Pest control fee waived in midst of rats and mice woes

North Lanarkshire Council has agreed to suspend charging for services to control rats and mice for one year.

Tuesday, 22nd June 2021, 1:48 pm
Updated Tuesday, 22nd June 2021, 1:49 pm
Motherwell Civic Centre
Motherwell Civic Centre

The council introduced a charge, currently sitting at £49.15, for these pest control measures as part of a previous budget but during the pandemic rodent sightings have increased significantly.

During the full council meeting of Thursday, June 17 councillors discussed the proposed suspension of charges,

Council leader Jim Logue (Airdrire Central) said the 42 per cent increase in rat enquiries – up to 2,132 in 2020/21 – was not unique to North Lanarkshire and many other authorities had experienced similar problems during the pandemic because of several key factors.

The increase was partially a result of the lockdown causing town centre food businesses to close, rodents had moved into more residential areas to find food while the number of residents working from home had resulted in increased amounts of food waste at their homes.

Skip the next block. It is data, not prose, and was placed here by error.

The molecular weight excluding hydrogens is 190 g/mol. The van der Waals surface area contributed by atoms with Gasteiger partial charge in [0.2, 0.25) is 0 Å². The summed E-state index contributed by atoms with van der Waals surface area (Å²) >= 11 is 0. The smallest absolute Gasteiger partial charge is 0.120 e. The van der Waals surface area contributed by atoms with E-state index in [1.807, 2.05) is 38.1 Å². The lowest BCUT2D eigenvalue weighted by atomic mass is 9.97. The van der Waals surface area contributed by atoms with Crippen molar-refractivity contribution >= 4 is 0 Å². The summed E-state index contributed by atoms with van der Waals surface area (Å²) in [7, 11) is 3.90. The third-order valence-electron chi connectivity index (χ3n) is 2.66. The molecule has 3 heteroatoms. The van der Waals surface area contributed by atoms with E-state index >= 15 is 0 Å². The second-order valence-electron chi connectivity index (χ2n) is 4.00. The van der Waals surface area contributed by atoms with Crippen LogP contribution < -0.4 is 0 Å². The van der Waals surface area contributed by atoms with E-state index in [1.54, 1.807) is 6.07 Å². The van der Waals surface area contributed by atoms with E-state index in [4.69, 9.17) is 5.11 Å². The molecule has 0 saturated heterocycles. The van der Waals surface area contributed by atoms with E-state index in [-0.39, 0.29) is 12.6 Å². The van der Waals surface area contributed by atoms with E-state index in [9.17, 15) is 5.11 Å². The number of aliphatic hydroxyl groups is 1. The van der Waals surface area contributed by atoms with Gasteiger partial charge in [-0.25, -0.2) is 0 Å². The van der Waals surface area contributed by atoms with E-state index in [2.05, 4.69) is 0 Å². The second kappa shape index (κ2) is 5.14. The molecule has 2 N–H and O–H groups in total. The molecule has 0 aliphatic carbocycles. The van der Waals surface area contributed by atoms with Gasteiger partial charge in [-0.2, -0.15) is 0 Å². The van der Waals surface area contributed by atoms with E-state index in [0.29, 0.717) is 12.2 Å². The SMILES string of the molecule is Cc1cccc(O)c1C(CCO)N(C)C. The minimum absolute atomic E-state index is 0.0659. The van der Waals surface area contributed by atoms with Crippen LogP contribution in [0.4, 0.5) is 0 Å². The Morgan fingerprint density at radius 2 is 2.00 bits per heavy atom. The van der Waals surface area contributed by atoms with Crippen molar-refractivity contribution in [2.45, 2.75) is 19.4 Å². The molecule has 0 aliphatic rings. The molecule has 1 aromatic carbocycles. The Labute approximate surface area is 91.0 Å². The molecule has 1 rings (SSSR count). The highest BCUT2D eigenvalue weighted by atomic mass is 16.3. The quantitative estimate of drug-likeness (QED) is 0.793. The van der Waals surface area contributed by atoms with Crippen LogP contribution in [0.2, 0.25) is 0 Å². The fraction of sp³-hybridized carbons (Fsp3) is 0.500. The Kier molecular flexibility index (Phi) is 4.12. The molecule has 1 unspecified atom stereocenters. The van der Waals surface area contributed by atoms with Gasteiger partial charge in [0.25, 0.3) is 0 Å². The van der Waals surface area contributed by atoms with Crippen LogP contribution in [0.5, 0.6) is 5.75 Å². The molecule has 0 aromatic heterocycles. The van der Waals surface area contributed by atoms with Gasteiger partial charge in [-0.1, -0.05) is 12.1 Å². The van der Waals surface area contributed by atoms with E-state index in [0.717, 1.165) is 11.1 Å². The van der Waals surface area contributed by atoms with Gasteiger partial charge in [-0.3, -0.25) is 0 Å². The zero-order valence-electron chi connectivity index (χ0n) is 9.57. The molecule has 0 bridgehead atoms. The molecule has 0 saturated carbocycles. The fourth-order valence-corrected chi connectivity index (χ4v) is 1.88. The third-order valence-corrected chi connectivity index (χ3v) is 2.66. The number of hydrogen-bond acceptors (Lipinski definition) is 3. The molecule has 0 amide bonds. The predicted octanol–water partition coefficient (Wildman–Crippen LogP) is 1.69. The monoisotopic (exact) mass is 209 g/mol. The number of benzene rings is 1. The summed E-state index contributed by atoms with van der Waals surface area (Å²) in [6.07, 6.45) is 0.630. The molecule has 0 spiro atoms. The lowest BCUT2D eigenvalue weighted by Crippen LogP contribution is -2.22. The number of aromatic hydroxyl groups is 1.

Also, the charge had deterred people from calling the council and adopting other pest control methods which were frequently less effective.

Councillor Logue added: “This situation is across the whole of Scotland.

"I have seen on social media the conspiracy theory that this was brought in because of one particular area – Murdostoun - in which there is a by-election. I want to reassure everybody that is absolutely nonsense. So let’s come off the half-baked conspiracy bandwagon and recognise it is a problem throughout all communities in North Lanarkshire.”

SNP group leader Jordan Linden (Bellshill) tabled an amendment which called on the council to acknowledge the rodent problems only came to light due to monitoring introduced via an SNP motion and that it had been exacerbated by changes in policy such as changes to bin uplifts and reductions grass cutting and land maintenance.

Councillor Linden pointed out that with the Murdostoun by-election a week away, Labour campaign literature was already highlighting the freeze in charges which he called a “blatant political manoeuvre”.

The motion, supporting the suspension of charges until June 30, 2022, was carried with 42 votes to 28.​​​​​​​​​​​​​​​​​​​​​​​​​​​​